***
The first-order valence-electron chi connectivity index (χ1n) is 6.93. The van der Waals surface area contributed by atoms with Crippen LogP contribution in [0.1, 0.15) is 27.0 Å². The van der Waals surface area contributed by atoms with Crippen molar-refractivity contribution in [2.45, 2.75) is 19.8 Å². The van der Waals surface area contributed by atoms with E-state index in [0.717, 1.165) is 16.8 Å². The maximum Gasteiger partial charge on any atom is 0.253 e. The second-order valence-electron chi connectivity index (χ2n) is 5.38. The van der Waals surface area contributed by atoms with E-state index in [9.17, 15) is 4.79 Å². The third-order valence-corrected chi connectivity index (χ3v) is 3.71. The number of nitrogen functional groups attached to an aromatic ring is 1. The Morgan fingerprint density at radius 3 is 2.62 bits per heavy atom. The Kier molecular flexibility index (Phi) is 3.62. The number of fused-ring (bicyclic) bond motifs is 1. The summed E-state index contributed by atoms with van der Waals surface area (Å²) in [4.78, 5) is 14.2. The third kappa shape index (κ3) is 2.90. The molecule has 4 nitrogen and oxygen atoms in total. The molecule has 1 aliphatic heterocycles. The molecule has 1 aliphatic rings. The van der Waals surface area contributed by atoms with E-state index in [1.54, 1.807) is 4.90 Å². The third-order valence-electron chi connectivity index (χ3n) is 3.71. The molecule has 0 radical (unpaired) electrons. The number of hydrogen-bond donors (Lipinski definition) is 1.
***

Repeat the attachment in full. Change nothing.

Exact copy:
The first-order valence-electron chi connectivity index (χ1n) is 6.93. The van der Waals surface area contributed by atoms with Crippen LogP contribution in [0.1, 0.15) is 27.0 Å². The van der Waals surface area contributed by atoms with Crippen molar-refractivity contribution in [2.45, 2.75) is 19.8 Å². The van der Waals surface area contributed by atoms with E-state index in [0.717, 1.165) is 16.8 Å². The maximum Gasteiger partial charge on any atom is 0.253 e. The second-order valence-electron chi connectivity index (χ2n) is 5.38. The van der Waals surface area contributed by atoms with E-state index in [9.17, 15) is 4.79 Å². The third-order valence-corrected chi connectivity index (χ3v) is 3.71. The number of nitrogen functional groups attached to an aromatic ring is 1. The Morgan fingerprint density at radius 3 is 2.62 bits per heavy atom. The Kier molecular flexibility index (Phi) is 3.62. The number of fused-ring (bicyclic) bond motifs is 1. The summed E-state index contributed by atoms with van der Waals surface area (Å²) in [4.78, 5) is 14.2. The third kappa shape index (κ3) is 2.90. The molecule has 4 nitrogen and oxygen atoms in total. The molecule has 1 aliphatic heterocycles. The molecule has 1 aliphatic rings. The van der Waals surface area contributed by atoms with E-state index in [1.54, 1.807) is 4.90 Å². The third-order valence-electron chi connectivity index (χ3n) is 3.71. The molecule has 0 radical (unpaired) electrons. The number of hydrogen-bond donors (Lipinski definition) is 1.